Cyber Security Careers: The Great Disconnect
As someone who is a frequent instructor at local technical/trade schools, the question that I often get from my students is, do I really need certifications? Based on many of my discussions with current and former students, they constantly tell me that they were told they needed to go to a specific school or pay for a certain program in order for them to get a certification that will help them gain access to employment opportunities. This line of thinking makes since, but it is important for us to dig into the facts.
According to Intel’s Center for Strategy and International Studies, 82 percent of companies surveyed believe there is a shortage in cyber security skills. In that same article, 71 percent of companies surveyed say there is direct and measurable damage to their company because of the shortage of skilled professional. Based on these numbers it would indicate that there should be ample opportunity for those looking to start a career in cyber security. However, based on my observations, it is still very difficult for “newbies” to get a chance.
Most companies covet experience, which creates a problem for those looking to transition into this field. The lack of opportunity for new security professionals creates a cycle where current experienced professionals just rotate from company to company based on the highest monetary offer. The newbies seeking to become professionals are then left taking very low level positions that can force them back to the industries they left and already know they hate. These two facts are organically squelching diversity of thought and more importantly stunting innovation because of the lack of new perspective that those new to the industry could offer. In addition, also stated in Intel’s report, 70 percent of entry level positions require a bachelor’s degree. If you couple that with the skyrocketing costs of college and the fact that approximately only 7 percent of the top colleges/universities offer degree programs in cyber security, how are we to get “new blood” into the industry? This highlights a major disconnect between demonstrated industry talent shortage and the companies that have cyber security employment opportunities..
So, how can we come through this disconnect? I have a few thoughts.
- More Investment – We need more investment, not from the government, but from the corporations that claim they are unable to locate talent. Because of the documented and demonstrated shortages in security talent, there are more and more technical/trade schools offering cyber security training. This represents an opportunity for partnership in the form of investment, internship, and direct career placement. This could be a true, everybody wins scenario. However, this would require a shift in most corporate policies regarding internship opportunities. In particular, the policies regarding intern requirements. In most cases, internships are limited to students at traditional universities. Corporations need to simply remove that limitation and open themselves up to new non-traditional talent.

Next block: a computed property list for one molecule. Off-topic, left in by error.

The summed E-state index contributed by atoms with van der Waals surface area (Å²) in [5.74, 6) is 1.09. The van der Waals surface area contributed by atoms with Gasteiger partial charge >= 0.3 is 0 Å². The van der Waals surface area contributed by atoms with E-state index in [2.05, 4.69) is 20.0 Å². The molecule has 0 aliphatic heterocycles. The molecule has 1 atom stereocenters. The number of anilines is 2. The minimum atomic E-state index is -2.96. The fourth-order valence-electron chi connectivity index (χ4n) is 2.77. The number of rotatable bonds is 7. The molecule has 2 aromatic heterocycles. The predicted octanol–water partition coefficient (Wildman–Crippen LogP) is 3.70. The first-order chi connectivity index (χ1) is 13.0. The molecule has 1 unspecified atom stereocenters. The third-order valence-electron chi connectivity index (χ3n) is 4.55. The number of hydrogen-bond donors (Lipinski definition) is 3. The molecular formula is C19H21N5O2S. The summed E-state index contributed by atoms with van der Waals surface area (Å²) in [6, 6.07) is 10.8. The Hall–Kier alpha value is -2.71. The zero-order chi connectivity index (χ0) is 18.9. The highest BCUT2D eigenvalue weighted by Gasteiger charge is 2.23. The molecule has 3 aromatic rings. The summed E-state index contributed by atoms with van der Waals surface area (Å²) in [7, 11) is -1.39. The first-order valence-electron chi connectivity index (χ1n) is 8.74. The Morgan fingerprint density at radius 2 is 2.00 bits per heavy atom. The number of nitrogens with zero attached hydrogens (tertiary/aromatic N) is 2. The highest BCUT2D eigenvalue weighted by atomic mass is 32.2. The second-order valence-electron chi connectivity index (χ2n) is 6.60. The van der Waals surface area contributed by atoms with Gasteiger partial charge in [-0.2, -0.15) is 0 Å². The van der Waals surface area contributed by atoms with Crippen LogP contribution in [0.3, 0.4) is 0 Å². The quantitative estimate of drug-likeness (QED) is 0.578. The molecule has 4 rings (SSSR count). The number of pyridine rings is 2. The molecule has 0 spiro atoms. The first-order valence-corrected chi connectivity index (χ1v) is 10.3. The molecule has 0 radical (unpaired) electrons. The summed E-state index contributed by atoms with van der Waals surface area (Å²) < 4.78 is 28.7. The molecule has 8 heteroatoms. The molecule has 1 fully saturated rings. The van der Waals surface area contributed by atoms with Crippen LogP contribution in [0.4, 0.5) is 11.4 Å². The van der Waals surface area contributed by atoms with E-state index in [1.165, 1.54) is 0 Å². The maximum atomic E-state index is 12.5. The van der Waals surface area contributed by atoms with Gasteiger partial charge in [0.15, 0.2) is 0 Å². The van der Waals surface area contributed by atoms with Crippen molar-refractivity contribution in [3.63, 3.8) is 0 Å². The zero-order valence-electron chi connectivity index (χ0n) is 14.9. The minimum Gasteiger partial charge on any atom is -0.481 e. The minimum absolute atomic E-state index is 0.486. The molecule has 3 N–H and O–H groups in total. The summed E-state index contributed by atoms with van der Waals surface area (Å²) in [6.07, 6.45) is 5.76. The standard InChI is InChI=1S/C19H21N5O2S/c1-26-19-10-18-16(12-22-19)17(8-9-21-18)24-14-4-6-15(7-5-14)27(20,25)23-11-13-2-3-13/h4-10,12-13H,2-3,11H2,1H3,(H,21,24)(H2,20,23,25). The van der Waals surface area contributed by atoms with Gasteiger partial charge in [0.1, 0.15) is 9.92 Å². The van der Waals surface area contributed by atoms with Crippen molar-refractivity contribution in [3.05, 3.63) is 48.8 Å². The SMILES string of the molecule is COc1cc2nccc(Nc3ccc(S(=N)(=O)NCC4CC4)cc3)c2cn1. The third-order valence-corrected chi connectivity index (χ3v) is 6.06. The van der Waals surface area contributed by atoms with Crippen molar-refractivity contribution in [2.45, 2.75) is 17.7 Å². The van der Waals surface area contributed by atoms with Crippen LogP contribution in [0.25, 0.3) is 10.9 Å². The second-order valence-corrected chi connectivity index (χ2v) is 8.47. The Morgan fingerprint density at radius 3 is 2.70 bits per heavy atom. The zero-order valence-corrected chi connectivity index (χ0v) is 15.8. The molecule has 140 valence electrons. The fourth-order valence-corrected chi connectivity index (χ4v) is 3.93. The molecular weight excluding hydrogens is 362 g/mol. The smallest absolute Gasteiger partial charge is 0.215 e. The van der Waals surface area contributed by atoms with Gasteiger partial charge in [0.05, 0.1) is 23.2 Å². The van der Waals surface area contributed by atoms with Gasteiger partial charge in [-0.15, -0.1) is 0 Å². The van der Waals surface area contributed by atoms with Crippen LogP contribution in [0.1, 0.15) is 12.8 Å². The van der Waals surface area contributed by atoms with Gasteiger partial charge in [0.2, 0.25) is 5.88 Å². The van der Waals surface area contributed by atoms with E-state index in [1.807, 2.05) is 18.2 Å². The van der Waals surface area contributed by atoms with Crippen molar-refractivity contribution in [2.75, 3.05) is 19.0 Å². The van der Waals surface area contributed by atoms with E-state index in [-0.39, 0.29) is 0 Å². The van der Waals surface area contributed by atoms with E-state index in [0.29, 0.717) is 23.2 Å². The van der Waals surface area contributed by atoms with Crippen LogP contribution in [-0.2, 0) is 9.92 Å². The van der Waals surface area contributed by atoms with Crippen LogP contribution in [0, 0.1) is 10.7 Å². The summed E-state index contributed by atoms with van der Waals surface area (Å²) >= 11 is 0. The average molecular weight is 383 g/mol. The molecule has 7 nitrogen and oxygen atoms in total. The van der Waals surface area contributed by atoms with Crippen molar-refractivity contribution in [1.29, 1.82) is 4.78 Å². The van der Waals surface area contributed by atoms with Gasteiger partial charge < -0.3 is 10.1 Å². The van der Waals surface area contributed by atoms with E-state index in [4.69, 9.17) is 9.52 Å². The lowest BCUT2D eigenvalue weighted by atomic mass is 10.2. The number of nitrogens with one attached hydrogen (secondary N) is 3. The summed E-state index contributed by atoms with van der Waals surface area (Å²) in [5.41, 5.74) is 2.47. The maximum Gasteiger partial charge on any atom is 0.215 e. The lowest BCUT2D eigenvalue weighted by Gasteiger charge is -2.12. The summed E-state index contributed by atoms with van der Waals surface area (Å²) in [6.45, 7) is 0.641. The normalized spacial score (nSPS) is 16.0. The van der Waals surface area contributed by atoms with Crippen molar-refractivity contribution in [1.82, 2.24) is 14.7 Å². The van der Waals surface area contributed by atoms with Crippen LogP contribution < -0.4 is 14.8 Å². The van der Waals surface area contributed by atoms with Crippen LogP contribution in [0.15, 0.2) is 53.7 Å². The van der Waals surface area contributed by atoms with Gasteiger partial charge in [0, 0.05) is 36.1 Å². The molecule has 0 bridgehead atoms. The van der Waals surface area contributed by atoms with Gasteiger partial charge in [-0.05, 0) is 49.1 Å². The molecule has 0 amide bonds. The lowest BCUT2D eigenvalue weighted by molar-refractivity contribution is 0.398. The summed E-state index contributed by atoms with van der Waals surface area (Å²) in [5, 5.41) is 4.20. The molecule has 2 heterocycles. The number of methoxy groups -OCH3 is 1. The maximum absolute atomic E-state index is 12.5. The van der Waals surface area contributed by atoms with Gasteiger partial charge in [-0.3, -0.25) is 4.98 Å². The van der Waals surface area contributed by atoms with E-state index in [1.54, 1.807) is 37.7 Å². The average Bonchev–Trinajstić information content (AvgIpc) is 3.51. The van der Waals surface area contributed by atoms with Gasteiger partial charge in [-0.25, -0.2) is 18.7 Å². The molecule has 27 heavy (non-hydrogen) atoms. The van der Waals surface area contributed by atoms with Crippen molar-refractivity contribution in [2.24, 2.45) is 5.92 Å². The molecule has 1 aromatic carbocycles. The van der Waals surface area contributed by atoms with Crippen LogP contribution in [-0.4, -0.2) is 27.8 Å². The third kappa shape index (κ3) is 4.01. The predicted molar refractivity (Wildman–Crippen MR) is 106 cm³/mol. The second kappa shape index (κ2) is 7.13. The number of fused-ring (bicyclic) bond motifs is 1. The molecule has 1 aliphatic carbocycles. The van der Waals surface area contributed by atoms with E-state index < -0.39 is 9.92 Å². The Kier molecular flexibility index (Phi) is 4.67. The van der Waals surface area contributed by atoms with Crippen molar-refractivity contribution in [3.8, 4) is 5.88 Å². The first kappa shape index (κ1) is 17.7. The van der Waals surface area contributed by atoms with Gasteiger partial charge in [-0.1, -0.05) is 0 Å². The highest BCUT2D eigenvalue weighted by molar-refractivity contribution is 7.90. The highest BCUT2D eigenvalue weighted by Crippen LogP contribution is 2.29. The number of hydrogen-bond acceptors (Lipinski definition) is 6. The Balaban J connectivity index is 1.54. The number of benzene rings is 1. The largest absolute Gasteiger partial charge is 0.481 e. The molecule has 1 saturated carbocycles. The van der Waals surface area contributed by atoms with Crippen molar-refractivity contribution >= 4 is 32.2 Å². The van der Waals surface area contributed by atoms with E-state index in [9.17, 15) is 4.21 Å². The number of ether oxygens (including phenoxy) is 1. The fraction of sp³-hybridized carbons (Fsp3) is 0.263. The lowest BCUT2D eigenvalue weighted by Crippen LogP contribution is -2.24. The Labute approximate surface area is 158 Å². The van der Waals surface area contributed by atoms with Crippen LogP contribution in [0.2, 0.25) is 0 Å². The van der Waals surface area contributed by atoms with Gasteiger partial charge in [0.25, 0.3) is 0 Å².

- Partnership with local hiring Managers – Hiring managers must be willing to help destroy the negative stigma of technical/trade schools. Hiring managers will need to adjust their entry level requirements and reach out to the non-traditional schools to create partnerships. Those hiring managers should be helping to shape the programs and curriculum that are taught in non-traditional schools. This will create some real symmetry with regards to having available candidates that posses the skills the corporation needs, and this obviously helps a newbie get a start in the industry.
- Non-Traditional Schools need to set more realistic expectations – A common complaint from many students is that they were told they will have an abundance of “real world” or hand-on training. However, many of the students end up being disappointed, because of unrealistic expectations set during the recruitment process. The recruiters are not clearly conveying to students that this career path is not easy. It takes dedication and discipline to be successful. That means that before you get to the hand-on training, there is a lot reading and dare I say homework to ensure you understand the concepts. These are prerequisites to configuring routers, firewalls, SIEMs, etc…
I would love to hear your opinion on the topic, please post a comment and I will respond
C. (2016). Hacking the Skills Shortage A study of the international shortage in cybersecurity skills (Rep.). Retrieved March 3, 2017, from Intel Security’s – Center for Strategic and International Studies website: https://www.mcafee.com/us/resources/reports/rp-hacking-skills-shortage.pdf